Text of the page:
Family Nephtheidae; Carnation, Tree, Colt Soft Corals, the genera Capnella, Dendronephthya, Nephthea, Scleronephthya, Cladiella, Lemnalia and more are known to all divers and other appreciators of tropical marine environments. They are the gorgeous warm colored (red, pink, yellow) and purplish cotton-candy looking creatures attached to reefs. Know that these colorful, branched-tree animals inflate and shrink regularly in rhythm with feeding and metabolite flushing, and that many species are difficult to care for; read-up and ask your dealer.
Family Alcyoniidae, the mushroom, ridged and lobed leather or toadstool corals, Lobophytum, Alcyonium, Cladiella, Sarcophyton, Sinularia With their almost unreal rubbery appearance with tentacles retracted, hardly recognizable as living, yet alone as stinging-celled animals. Mainly yellow, brown to grayish in overall uniform color. Amongst all the animals called corals, the leathers are the toughest for aquarium use; getting by on higher nutrient levels/lower water quality, and less stringent turbulence and lighting conditions.
Family Xeniidae, the pulsing and not Xenia, Stereosoma, Anthelia, Efflatournaria with their very fine wafting colonies of long feathery tentacled polyps pulsing and waving rhythmically. White, brown to bluish in coloration.
Family Nidaliidae, some of these soft corals are superficially very similar to gorgonians (sea fans). Though quite common in the wild (Indo-Pacific) the gorgonian-like ones (genera Chironephthya, Siphonogorgia) are almost impossible to keep in captivity. Lacking zooxanthellae Nidaliids must be fed on suspensions of small zooplankton. Other genera that more resemble Nephtheids (Agaricoidea, Nidalla, Pieterfaurea) are of use to aquarists, though not as easily kept as the more hardy members of that family.
Selection: General to Specific Criteria
Turgidity; though these animals can easily and without apparent cause shrink their spongy tissue down to looking wrinkled or downright limp, healthy specimens for purchase should occasionally be erect and full and show open polyps (or a promise made that they will become so if buying a large wholesale order).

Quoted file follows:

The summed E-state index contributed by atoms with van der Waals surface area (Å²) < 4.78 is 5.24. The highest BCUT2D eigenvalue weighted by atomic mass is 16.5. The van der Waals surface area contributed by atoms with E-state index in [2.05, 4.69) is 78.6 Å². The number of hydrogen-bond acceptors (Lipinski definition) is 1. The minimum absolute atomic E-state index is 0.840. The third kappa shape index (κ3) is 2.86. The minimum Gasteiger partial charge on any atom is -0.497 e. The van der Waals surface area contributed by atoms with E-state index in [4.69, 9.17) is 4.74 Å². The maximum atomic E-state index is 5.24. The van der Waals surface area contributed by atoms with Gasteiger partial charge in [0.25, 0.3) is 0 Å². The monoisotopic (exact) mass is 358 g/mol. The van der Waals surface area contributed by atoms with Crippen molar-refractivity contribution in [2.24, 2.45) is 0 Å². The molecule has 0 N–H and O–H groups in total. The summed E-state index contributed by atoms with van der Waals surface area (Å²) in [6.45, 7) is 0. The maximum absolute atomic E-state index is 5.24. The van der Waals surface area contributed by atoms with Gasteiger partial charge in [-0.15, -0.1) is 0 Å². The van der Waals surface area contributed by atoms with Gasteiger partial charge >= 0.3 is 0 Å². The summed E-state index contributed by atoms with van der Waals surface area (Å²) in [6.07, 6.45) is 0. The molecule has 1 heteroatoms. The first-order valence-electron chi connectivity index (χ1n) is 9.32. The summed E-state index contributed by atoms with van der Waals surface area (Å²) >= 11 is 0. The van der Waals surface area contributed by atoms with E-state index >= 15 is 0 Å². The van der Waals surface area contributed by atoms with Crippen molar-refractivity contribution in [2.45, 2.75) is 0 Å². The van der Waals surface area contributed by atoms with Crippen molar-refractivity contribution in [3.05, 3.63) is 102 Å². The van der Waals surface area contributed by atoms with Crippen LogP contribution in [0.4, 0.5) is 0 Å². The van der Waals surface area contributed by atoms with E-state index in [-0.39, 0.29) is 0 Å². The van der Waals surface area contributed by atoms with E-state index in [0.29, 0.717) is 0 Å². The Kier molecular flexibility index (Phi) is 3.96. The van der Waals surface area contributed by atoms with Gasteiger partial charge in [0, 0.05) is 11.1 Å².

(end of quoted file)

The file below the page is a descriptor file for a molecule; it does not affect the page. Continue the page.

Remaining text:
Tears & Rips; may be obvious from where the animal was removed from the substrate; check over the rest of the body. The same as the Anthozoans called anemones, bad tears can lead to infection or outright death from trauma. Wait to ensure the animal can return to turgidity.
Obvious Infection Sites: disqualify any purchase. Look for white to grayish sores and receding tissue areas. disqualify any purchase. Look for white to grayish sores and receding tissue areas.
Time On Hand; that is, how long the specimen(s) have been at your source. Excepting the leather corals of the family Alcyoniidae, soft corals rarely ship well. If possible, practical, I'd leave them at the dealers for a good week before picking them up.
A note to collectors, and their packers: these organisms need to be placed in organism-width bags with very little water and each bag arranged such that the piece does not slosh end to end with the movement of boxes. Some preeminent shippers wedge a flaccid smaller bag of water in with soft corals to dampen motion. Also, pure oxygen is not needed when bagging them; they are best about half-oxygenated by not squeezing out all the air.